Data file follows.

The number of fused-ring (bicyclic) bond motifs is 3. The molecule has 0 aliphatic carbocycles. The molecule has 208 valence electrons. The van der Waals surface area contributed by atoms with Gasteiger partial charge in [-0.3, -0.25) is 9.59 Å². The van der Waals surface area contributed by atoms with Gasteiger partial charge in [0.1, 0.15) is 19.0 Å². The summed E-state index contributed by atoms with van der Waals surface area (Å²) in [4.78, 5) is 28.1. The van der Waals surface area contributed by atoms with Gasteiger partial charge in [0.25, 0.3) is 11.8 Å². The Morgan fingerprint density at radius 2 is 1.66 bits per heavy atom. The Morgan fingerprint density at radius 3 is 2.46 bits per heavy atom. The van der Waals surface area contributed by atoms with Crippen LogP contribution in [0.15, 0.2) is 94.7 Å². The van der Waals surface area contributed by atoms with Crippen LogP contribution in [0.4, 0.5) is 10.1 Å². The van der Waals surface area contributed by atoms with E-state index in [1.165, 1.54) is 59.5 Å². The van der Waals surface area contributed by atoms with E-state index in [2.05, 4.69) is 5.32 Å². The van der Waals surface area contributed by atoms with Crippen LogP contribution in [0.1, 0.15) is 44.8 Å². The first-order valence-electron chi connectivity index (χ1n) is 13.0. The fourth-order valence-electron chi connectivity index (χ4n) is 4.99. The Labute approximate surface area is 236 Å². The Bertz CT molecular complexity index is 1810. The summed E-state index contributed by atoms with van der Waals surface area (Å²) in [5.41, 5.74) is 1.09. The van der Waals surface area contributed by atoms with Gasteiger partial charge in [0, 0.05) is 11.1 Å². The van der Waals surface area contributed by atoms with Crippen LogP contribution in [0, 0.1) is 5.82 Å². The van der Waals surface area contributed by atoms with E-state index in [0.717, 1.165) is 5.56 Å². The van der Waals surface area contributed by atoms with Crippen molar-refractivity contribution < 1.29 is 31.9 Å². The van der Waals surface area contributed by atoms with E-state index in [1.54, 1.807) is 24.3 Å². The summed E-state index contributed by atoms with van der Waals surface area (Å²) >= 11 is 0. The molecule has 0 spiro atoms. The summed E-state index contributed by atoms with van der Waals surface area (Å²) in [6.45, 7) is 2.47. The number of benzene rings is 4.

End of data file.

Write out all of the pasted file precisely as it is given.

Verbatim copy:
The number of fused-ring (bicyclic) bond motifs is 3. The molecule has 0 aliphatic carbocycles. The molecule has 208 valence electrons. The van der Waals surface area contributed by atoms with Gasteiger partial charge in [-0.3, -0.25) is 9.59 Å². The van der Waals surface area contributed by atoms with Gasteiger partial charge in [0.1, 0.15) is 19.0 Å². The summed E-state index contributed by atoms with van der Waals surface area (Å²) in [4.78, 5) is 28.1. The van der Waals surface area contributed by atoms with Gasteiger partial charge in [0.25, 0.3) is 11.8 Å². The Morgan fingerprint density at radius 2 is 1.66 bits per heavy atom. The Morgan fingerprint density at radius 3 is 2.46 bits per heavy atom. The van der Waals surface area contributed by atoms with Crippen LogP contribution in [0.15, 0.2) is 94.7 Å². The van der Waals surface area contributed by atoms with Crippen LogP contribution in [0.4, 0.5) is 10.1 Å². The van der Waals surface area contributed by atoms with E-state index in [1.165, 1.54) is 59.5 Å². The van der Waals surface area contributed by atoms with E-state index in [2.05, 4.69) is 5.32 Å². The van der Waals surface area contributed by atoms with Crippen LogP contribution in [0.1, 0.15) is 44.8 Å². The first-order valence-electron chi connectivity index (χ1n) is 13.0. The fourth-order valence-electron chi connectivity index (χ4n) is 4.99. The Labute approximate surface area is 236 Å². The Bertz CT molecular complexity index is 1810. The summed E-state index contributed by atoms with van der Waals surface area (Å²) in [5.41, 5.74) is 1.09. The van der Waals surface area contributed by atoms with Gasteiger partial charge in [0, 0.05) is 11.1 Å². The van der Waals surface area contributed by atoms with Crippen LogP contribution in [0, 0.1) is 5.82 Å². The van der Waals surface area contributed by atoms with E-state index in [0.717, 1.165) is 5.56 Å². The van der Waals surface area contributed by atoms with Crippen molar-refractivity contribution < 1.29 is 31.9 Å². The van der Waals surface area contributed by atoms with E-state index in [1.54, 1.807) is 24.3 Å². The summed E-state index contributed by atoms with van der Waals surface area (Å²) >= 11 is 0. The molecule has 0 spiro atoms. The summed E-state index contributed by atoms with van der Waals surface area (Å²) in [6.45, 7) is 2.47. The number of benzene rings is 4.